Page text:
The darkroom of the soul

Tabula Rasa

By Molly Louise Shepard
Directed by Philip Hernandez
Phil Bosakowski Theatre
Equity showcase (closed)
Review by Adrienne Onofri

The Judith Shakespeare Company, which received an oobr Award last season for its inventive staging of Macbeth, put on another technically superb production with the New York premiere of Texas playwright Molly Louise Shepard's Tabula Rasa. Excellent acting, sound, and visual effects helped buoy a script that was well-written but seemed to be lacking some key scenes.

Tabula Rasa was the first new play, and first non-Shakespearean work, produced by the year-and-a-half-old Judith Shakespeare Company. Director Philip Hernandez (the company's executive producer) created the ideal mood for Shepard's memory play through music, lighting, and slides. A soundtrack of Willie Nelson singing such gentle standards as ``September Song'' and ``Stardust'' evoked both the narrator's bittersweet nostalgia and the languor of the small Texas town where she grew up. Her memories, along with the scenery, were illustrated by slides projected on the sheer curtains that formed the backdrop of the set. This potentially obtrusive and gimmicky medium was used sparingly here and was very appropriate in a story about a photographer.

The photographer is Thadia, who recalls her coming of age when she worked in a photo shop in the 1970s and was drawn to an elderly black customer who had lost her husband and daughter in an accident. Thadia's friendship with the melancholy old woman, Toxie, blossomed at the same time as Thadia's affair with a co-worker, exposing her to issues of love, loyalty, and racism for the first time.

Thadia was played in the present by Joanne Zipay and as a younger woman (known as Tad) by Jennifer Chudy. Physically, this was excellent casting since Zipay looked like she could be a grown-up Chudy. Their performances, like those of the entire cast, were very good. Most outstanding of all was Marlene C. Chavis's powerful portrayal of Toxie. All the actors used their looks, gestures, and emotions to great effect in creating their characters. Jeffrey Shoemaker, in particular, was memorable in a smaller role.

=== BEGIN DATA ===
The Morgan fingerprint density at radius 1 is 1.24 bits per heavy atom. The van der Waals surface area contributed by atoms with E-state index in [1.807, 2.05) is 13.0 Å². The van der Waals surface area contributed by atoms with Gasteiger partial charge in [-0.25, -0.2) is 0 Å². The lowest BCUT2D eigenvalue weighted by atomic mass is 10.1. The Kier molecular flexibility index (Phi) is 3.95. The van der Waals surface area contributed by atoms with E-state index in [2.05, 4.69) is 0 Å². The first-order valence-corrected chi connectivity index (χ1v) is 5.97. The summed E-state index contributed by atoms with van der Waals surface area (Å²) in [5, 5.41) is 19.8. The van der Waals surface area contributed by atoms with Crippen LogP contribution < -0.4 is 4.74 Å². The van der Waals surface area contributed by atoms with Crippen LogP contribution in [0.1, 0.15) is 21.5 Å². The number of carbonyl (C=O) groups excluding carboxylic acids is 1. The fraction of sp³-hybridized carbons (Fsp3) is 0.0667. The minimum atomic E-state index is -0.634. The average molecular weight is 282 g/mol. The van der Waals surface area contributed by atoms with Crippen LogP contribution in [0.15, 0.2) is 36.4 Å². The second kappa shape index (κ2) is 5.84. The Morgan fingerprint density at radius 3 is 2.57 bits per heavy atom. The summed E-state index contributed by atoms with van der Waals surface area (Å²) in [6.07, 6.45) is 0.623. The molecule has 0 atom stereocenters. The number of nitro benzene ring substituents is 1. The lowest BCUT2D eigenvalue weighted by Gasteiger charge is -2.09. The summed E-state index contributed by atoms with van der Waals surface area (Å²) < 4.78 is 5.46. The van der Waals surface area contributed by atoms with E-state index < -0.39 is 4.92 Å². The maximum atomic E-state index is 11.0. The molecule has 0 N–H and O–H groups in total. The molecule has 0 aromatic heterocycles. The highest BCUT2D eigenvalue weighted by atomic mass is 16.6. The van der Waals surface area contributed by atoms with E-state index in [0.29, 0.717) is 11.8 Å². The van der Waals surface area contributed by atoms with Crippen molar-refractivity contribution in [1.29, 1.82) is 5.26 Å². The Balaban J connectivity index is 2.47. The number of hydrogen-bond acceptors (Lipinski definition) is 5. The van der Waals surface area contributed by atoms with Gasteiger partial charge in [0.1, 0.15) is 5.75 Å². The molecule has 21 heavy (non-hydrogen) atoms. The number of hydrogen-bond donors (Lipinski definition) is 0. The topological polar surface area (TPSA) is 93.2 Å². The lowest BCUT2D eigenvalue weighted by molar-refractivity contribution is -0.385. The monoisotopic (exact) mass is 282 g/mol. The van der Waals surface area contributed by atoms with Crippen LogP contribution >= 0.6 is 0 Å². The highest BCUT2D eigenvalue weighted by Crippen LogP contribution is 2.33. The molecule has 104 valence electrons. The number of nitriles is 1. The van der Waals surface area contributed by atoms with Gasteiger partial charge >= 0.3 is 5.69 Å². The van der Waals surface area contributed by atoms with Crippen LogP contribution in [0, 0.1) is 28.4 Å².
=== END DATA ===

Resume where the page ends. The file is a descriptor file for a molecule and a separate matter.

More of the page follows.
The lyricism and spirituality of Tabula Rasa resembled an August Wilson play. However, a big climactic scene was conspicuously absent. The play seemed to be building to a secret revelation that never transpired. It also needed additional scenes between Tad and Toxie. Their relationship as shown was underdeveloped considering how profound it ultimately was for Tad. Without these scenes, Tabula Rasa did not pack the punch it could have. The fine actors certainly could have carried off more intense drama.

(Also featuring Matthew David Barton, Joyia D. Bradley, Linda Tvrdy, and Godfrey L. Simmons Jr. Set, Jason Ardizzone; costumes, Emily Ockenfels; lighting, Carolyn Sarkis; sound, Jeffrey Swan Jones.)

Box Score:
Writing 1
Directing 2
Acting 2
Set 1
Costumes 1
Lighting/Sound 2
Copyright 1996 Adrienne Onofri

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